The use of unmanned drones is growing rapidly, and the government is trying to keep oversight up to pace. While much of the attention has been focused on the privacy implications of drones, safety is becoming a bigger concern as 10,000 unmanned aircraft ware expected to hit the U.S. skies by 2017.
With 10,000 drones expected to be roaming U.S. skies within the next five years, the Transportation Department's internal watchdog has opened an investigation into whether the government's air traffic cop can keep the increasingly crowded skies safe.
The department's inspector general began its inquiry last week with little fanfare, seeking to determine whether the Federal Aviation Administration has the capacity to monitor and regulate traffic to avoid mid-air collisions between traditional passenger aircraft and the unmanned aerial vehicles.
"While the capabilities of unmanned aircraft have significantly improved, they have a limited ability to detect, sense, and avoid other air traffic," the inspector general said in its little-notice announcement of its inquiry.
The review is a sign of how quickly Unmanned Aircraft Systems (UAS) have moved from the overseas battlefields of the war on terror to the domestic U.S. skies, where law enforcement and researchers increasingly want to use drones to simplify or improve their work.
Law enforcement particularly is intrigued by the possiblility of using battery-powered craft that cost less than $100,000 each instead of traditional police helicopters that run in the millions even before fuel costs.
The explosive growth has already raised privacy concerns, such as in Alameda County, California, where the sheriff's department's plan to buy drones raised the hackles of privacy and civil liberty activists. Less attention, however, has been given to the safety implications.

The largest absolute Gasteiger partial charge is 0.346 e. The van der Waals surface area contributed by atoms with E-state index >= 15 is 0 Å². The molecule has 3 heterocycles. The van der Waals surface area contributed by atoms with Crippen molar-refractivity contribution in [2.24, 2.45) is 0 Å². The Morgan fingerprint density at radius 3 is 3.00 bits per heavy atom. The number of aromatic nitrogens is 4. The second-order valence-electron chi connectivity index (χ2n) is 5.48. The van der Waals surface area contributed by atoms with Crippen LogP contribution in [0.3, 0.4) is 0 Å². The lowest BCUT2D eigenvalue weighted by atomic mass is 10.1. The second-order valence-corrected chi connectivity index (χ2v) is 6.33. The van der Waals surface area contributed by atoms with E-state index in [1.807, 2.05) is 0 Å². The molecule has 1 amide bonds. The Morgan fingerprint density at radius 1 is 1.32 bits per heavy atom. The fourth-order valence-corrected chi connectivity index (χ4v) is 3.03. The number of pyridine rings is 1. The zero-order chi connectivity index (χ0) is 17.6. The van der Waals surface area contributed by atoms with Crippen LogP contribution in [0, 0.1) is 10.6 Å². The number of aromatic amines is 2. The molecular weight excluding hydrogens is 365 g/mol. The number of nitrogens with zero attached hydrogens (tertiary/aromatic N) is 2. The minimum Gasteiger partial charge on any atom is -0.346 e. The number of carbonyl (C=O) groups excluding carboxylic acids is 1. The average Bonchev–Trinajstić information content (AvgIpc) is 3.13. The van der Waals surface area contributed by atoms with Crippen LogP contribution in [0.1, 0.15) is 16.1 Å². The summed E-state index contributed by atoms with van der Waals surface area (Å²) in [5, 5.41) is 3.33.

The FAA predicts there will be 10,000 active drones in the U.S. within five years, but the agency so far has approved such operations "only on a limited, case-by-case basis, due in part to the safety risks" of integrating unmanned aircraft into the National Airspace System, the inspector general noted.
Congress has ordered the FAA to develop a plan by Sept. 2015 to integrate UAS into the national airspace. The inspector general investigators said they will evaluate FAA's "progress and challenges" dealing with UAS, and how well the agency is addressing safety concerns.
The IG defined a UAS as "a pilotless aircraft, satellite or radio link, and ground control station where an operator controls the movements of the aircraft. UAS aircraft range in size from those with a wingspan as large as a Boeing 737 to smaller than a radio-controlled model airplane. UAS can serve diverse purposes, such as conducting military operations, enhancing border security, and monitoring forest fires."
Unmanned drones have been used in military theaters for some time, but demand for their use on domestic soil is increasing, especially from law enforcement agencies.
The Washington Guardian reported earlier that the Pentagon has sometimes failed to reign in rampant spending on UAS.
The Federal Aviation Administration, or FAA, is the agency within the Transportation Department that oversees, organizes and regulates the nation's airspace.
Unmanned Aircraft Systems, or UAS, are unmanned drones controlled by a remote pilot in a separate location via radio or satellite. The first became widely known during the wars in Iraq and Afghanistan.
The Inspector General, or IG, is an independent watchdog office within each government agency charged with finding waste, fraud or abuse.
The National Airspace System, or NAS, is a government name for US airspace and pattern of aircraft currently flying.